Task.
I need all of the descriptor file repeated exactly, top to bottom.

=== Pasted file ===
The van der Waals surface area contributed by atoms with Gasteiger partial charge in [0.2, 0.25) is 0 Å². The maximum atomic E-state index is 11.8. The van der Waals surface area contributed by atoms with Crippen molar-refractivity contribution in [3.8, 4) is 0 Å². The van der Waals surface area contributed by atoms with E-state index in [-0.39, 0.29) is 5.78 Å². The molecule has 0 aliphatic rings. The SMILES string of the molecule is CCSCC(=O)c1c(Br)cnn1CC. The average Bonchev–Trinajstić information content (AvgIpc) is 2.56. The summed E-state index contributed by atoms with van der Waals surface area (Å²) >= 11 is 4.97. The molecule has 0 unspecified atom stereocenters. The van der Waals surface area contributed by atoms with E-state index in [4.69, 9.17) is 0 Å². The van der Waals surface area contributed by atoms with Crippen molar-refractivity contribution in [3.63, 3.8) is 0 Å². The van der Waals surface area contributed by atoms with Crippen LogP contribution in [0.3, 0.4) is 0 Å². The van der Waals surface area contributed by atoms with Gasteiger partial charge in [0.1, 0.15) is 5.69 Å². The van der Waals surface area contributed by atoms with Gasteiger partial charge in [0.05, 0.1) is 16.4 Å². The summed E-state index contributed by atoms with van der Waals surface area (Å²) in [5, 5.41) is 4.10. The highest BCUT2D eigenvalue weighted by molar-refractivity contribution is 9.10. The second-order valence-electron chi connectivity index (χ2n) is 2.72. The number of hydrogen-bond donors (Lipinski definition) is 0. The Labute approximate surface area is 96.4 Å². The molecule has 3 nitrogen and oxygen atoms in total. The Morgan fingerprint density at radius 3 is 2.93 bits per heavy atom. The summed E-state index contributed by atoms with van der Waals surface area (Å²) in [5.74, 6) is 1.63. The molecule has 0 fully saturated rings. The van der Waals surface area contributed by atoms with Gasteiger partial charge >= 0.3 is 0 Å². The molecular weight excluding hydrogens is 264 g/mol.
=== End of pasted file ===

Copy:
The van der Waals surface area contributed by atoms with Gasteiger partial charge in [0.2, 0.25) is 0 Å². The maximum atomic E-state index is 11.8. The van der Waals surface area contributed by atoms with Crippen molar-refractivity contribution in [3.8, 4) is 0 Å². The van der Waals surface area contributed by atoms with E-state index in [-0.39, 0.29) is 5.78 Å². The molecule has 0 aliphatic rings. The SMILES string of the molecule is CCSCC(=O)c1c(Br)cnn1CC. The average Bonchev–Trinajstić information content (AvgIpc) is 2.56. The summed E-state index contributed by atoms with van der Waals surface area (Å²) >= 11 is 4.97. The molecule has 0 unspecified atom stereocenters. The van der Waals surface area contributed by atoms with E-state index in [4.69, 9.17) is 0 Å². The van der Waals surface area contributed by atoms with Crippen molar-refractivity contribution in [3.63, 3.8) is 0 Å². The van der Waals surface area contributed by atoms with Crippen LogP contribution in [0.3, 0.4) is 0 Å². The van der Waals surface area contributed by atoms with Gasteiger partial charge in [0.1, 0.15) is 5.69 Å². The van der Waals surface area contributed by atoms with Gasteiger partial charge in [0.05, 0.1) is 16.4 Å². The summed E-state index contributed by atoms with van der Waals surface area (Å²) in [5, 5.41) is 4.10. The highest BCUT2D eigenvalue weighted by molar-refractivity contribution is 9.10. The second-order valence-electron chi connectivity index (χ2n) is 2.72. The number of hydrogen-bond donors (Lipinski definition) is 0. The Labute approximate surface area is 96.4 Å². The molecule has 3 nitrogen and oxygen atoms in total. The Morgan fingerprint density at radius 3 is 2.93 bits per heavy atom. The summed E-state index contributed by atoms with van der Waals surface area (Å²) in [5.74, 6) is 1.63. The molecule has 0 fully saturated rings. The van der Waals surface area contributed by atoms with Gasteiger partial charge >= 0.3 is 0 Å². The molecular weight excluding hydrogens is 264 g/mol.